Yup. I only read books I buy or get from the library, so I read what I want when I want. It’s good for staying on track. I also give myself permission not to review books if I don’t want to, which is also helpful if everything starts feeling like a chore.

      Good luck with blogging and reading in 2014!

  10. Jan

    This is so, so true! You’re so wise, Amanda! ;-) Seriously though, this is spot on. I have to admit that in the few months that I’ve been doing it I have felt the pressure more than once but I know it is me that’s doing it to myself. I’ve been very careful to stay away from things like challenges because I don’t like the idea of having to read a certain thing by a certain time. For me the pressures are things like posting when I plan to post or what to write, stats etc but I really am working on reminding myself that this is just a hobby. Something fun to fit in with my real life and the things that really matter, not the other way around!

  11. Great post and true viewpoint.

    I do it for fun and try not to get down on myself if I “fail” and don’t let it bother me. I usually overdo the goals and challenges and read-a-thons, but it generally adds an excitement to life I appreciate and does encourage me to read more in an interactive way. There’s always a chance to do better – but I’m generally happy with what I’ve done. Like you’ve said, it’s about the fun anyway :)

  12. So very true. Real life happens, stress, anxiety, the need to not be constantly working on something, it all happens. It’s not failing. It’s just life. I haven’t signed up for any challenges because in 2013 I signed up for TWO whole challenges. Seriously Series and the GoodReads. I finished my GoodReads challenge but stopped keeping track of it about halfway through the year. I am not very good at keeping up with challenges. My follow through game is seriously lacking. ;) 2014 for me is about not setting myself up to fail and just enjoying my hobby again.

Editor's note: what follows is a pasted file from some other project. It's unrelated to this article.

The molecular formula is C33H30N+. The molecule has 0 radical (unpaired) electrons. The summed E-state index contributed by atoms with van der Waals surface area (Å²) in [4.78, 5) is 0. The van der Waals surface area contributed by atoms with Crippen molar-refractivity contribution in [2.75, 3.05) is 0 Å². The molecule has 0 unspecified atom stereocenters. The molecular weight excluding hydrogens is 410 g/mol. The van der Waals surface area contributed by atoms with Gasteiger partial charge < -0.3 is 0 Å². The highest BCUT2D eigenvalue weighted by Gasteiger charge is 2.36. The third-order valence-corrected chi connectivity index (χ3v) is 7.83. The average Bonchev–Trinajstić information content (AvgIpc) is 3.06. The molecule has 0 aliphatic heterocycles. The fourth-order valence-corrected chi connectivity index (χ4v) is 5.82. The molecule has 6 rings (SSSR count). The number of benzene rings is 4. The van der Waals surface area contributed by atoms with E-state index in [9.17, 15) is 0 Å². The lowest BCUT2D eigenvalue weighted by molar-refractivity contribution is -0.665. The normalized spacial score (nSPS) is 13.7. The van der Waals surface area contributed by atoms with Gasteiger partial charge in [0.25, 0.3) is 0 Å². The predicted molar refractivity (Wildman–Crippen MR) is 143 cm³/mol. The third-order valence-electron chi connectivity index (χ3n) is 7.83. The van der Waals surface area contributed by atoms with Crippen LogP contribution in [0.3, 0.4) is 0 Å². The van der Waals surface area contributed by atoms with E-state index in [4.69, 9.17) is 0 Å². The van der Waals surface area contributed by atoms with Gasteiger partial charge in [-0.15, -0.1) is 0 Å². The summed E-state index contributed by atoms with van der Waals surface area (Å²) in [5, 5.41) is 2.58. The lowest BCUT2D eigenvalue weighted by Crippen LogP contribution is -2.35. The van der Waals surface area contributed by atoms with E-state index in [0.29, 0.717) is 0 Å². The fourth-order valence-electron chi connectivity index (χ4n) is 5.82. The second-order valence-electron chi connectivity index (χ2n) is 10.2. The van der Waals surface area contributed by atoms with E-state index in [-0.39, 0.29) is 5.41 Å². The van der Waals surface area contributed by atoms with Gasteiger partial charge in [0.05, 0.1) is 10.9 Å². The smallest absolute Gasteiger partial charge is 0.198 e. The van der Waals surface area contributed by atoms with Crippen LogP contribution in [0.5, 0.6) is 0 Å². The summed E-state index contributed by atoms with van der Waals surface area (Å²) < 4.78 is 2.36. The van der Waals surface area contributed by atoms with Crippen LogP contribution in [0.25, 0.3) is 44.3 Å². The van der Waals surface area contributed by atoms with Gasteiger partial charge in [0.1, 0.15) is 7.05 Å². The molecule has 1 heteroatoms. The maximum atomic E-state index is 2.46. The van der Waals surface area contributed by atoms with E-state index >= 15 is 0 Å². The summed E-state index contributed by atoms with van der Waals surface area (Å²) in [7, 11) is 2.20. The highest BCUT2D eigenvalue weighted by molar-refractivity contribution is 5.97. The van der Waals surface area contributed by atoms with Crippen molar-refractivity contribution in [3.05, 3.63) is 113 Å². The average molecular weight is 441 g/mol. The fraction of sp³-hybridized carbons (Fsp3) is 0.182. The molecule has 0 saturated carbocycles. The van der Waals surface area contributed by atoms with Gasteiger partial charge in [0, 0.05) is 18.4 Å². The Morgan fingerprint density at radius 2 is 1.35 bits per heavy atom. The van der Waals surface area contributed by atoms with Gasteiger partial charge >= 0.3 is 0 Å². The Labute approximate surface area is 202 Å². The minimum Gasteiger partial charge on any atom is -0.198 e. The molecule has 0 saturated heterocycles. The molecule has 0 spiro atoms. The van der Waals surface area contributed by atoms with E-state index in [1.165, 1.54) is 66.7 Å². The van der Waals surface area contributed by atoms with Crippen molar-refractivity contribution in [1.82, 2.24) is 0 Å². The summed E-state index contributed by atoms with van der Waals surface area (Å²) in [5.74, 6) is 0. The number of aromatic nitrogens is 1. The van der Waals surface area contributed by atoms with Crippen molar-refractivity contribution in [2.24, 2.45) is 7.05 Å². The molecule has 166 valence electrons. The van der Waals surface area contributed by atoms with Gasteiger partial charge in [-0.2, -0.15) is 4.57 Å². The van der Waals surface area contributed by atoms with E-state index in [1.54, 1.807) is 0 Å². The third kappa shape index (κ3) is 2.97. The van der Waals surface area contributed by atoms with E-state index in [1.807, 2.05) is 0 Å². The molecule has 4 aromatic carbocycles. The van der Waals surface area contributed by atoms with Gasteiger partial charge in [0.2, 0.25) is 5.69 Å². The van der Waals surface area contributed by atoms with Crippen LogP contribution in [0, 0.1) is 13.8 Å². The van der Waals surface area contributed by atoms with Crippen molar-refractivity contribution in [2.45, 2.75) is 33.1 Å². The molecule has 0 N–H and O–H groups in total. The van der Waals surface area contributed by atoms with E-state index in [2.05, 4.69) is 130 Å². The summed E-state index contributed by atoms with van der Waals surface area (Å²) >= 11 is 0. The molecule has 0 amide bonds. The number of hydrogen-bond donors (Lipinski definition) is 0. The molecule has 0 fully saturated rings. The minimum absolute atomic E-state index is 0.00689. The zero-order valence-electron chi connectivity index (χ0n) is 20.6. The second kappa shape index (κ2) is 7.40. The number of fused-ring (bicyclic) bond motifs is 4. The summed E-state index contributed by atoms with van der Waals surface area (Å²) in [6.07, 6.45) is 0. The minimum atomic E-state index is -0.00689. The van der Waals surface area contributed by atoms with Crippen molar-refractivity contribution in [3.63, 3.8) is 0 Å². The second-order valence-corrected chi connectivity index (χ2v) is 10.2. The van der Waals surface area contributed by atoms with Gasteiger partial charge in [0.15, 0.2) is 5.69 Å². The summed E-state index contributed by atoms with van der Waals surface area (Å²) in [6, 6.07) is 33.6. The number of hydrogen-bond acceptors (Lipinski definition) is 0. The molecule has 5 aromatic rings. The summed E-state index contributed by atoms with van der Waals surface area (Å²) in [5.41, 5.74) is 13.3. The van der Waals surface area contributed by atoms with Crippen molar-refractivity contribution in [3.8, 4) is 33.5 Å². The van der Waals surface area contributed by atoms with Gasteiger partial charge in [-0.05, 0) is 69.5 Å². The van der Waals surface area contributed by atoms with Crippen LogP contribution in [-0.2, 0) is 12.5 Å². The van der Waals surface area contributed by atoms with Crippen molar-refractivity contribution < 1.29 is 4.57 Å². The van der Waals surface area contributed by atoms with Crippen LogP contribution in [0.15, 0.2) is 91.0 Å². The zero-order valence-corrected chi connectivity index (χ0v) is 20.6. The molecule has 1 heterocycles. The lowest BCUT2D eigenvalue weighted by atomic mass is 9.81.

13. It’s weird how timely this post is for me, considering that I haven’t stopped in in AGES and the first thing I read is something I really need to hear. Not just about blogging, but about life. It’s not so much the actual failing (with real life, at least), as the compulsive fear of failure I think I have. I’m such a perfectionist in grad school, and that can make things really, really hard sometimes. Good advice!

    P.S. Hope things are good with you! :)

    • I’m glad to hear that, Natalie. (And to “see” you!) Grad school taught me to prioritize my worries—there’s only so much you can worry about at once before it paralyzes you—and I’ve been trying to apply the same to my blogging life. We can only do so much. And sometimes “done” is better than “perfect.”

      And it’s especially important during grad school to take care of yourself. It’s so easy to let it slide. Best of luck with your next semester!

  14. Gayla

    I just stopped by to check out your blog and saw this post. It was like reaching up and slapping my forehead moment..I can relate. Seven years ago I was an avid blogger and also wrote a lot about books and reading. I found myself getting so down when I would fail. Eventually I just fell out of blogging completely. But now I’m slowly creeping back into it and I enjoy even more. Because if I don’t write everyday it’s OK! My life is my life and I’m so happy..even if I don’t have time to blog :)
    Thank you for this entry..
    Gayla